High Court Seeks Gov't Views on Overseas Patent Infringement; Denies Cert in 12 Cases

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Oct. 7 --After granting three petitions for writ of certiorari in intellectual property cases on Oct. 1 , the U.S. Supreme Court six days later denied review in 12 other IP cases and solicited the views of the Solicitor General in a patent case, Maersk Drilling USA, Inc. v. Transocean Offshore Deepwater Drilling, Inc. ( U.S., No. 13-43, gov't views requested 10/7/13).

The July 10 Maerskpetition appeals a ruling by the U.S. Court of Appeals for the Federal Circuit that negotiations and execution of a sales contract in Norway were infringing acts under U.S. patent law because the parties were U.S. companies and the contract contemplated performance in the United States. 617 F.3d 1296, 2010 BL 191894, 96 U.S.P.Q.2d 1104 (Fed. Cir. 2010) , and 699 F.3d 1340, 2012 BL 299446, 104 U.S.P.Q.2d 1785 (Fed. Cir. 2012) .

The petitioner asks:

Whether offering, negotiating, and entering into a contract in Scandinavia to provide services using a potentially patented device constitutes an “offer to sell” or “sale” of an actually patented device “within the United States,” under 35 U.S.C. §271(a).  


Paul D. Clement of Bancroft PLLC, Washington, D.C., represents Maersk. Jonathan S. Franklin of Fulbright & Jaworski LLP, Washington, D.C., represents Transocean.



The court denied cert petitions in seven patent cases:

• Broadcom Corp. v. U.S. District Court for the Eastern District of Texas ( U.S., No. 12-1475, review denied 10/7/13). The June 19 petition challenged the U.S. District Court for the Eastern District of Texas's refusal of a venue transfer request. In an April 23 unpublished mandamus denial, the Federal Circuit said it was “bound by Fifth Circuit law as it presently exists” in this case, which involves a forum selection clause in a standards group's license agreement. In re Broadcom, 2013 BL 109069, 106 U.S.P.Q.2d 1769 (Fed. Cir. 2013)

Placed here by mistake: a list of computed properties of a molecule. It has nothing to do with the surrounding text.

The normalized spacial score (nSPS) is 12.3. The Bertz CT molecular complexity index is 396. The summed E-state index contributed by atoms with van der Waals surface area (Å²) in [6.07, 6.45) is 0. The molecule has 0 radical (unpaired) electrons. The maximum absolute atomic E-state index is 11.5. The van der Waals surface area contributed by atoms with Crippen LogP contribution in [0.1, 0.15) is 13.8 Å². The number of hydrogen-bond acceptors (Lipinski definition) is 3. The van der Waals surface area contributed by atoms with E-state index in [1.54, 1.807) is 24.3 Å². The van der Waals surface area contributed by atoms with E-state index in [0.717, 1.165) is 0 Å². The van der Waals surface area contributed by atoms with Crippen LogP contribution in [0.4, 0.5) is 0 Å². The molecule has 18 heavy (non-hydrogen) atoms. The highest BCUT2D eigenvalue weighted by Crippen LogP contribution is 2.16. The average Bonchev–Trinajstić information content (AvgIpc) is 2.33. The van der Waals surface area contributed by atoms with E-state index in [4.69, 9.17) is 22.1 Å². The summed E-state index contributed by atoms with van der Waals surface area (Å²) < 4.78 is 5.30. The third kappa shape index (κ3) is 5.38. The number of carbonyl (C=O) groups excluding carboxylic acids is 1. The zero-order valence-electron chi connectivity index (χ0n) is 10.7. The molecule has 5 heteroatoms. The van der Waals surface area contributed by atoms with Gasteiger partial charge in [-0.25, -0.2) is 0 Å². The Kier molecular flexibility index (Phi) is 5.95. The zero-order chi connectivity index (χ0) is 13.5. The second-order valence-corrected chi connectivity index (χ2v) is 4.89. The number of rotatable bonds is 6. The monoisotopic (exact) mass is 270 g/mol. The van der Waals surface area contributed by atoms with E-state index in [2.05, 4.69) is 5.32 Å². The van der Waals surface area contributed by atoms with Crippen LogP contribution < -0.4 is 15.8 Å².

• CoreValve, Inc. v. Edwards Lifesciences AG ( U.S., No. 12-1325, review denied 10/7/13). The May 6 petition appealed the Federal Circuit's ruling that a district court should reconsider its denial of an injunction against a heart valve made by a division of Medtronic Inc. Edwards Lifesciences A.G. v. CoreValve Inc., 699 F.3d 1305, 2012 BL 296477, 105 U.S.P.Q.2d 1039 (Fed. Cir. 2012). The petition argued that the patent in question was not enabled and questioned whether the Federal Circuit's ruling on injunctions was in line with eBay Inc. v. MercExchange L.L.C., 547 U.S. 388, 78 U.S.P.Q.2d 1577 (2006).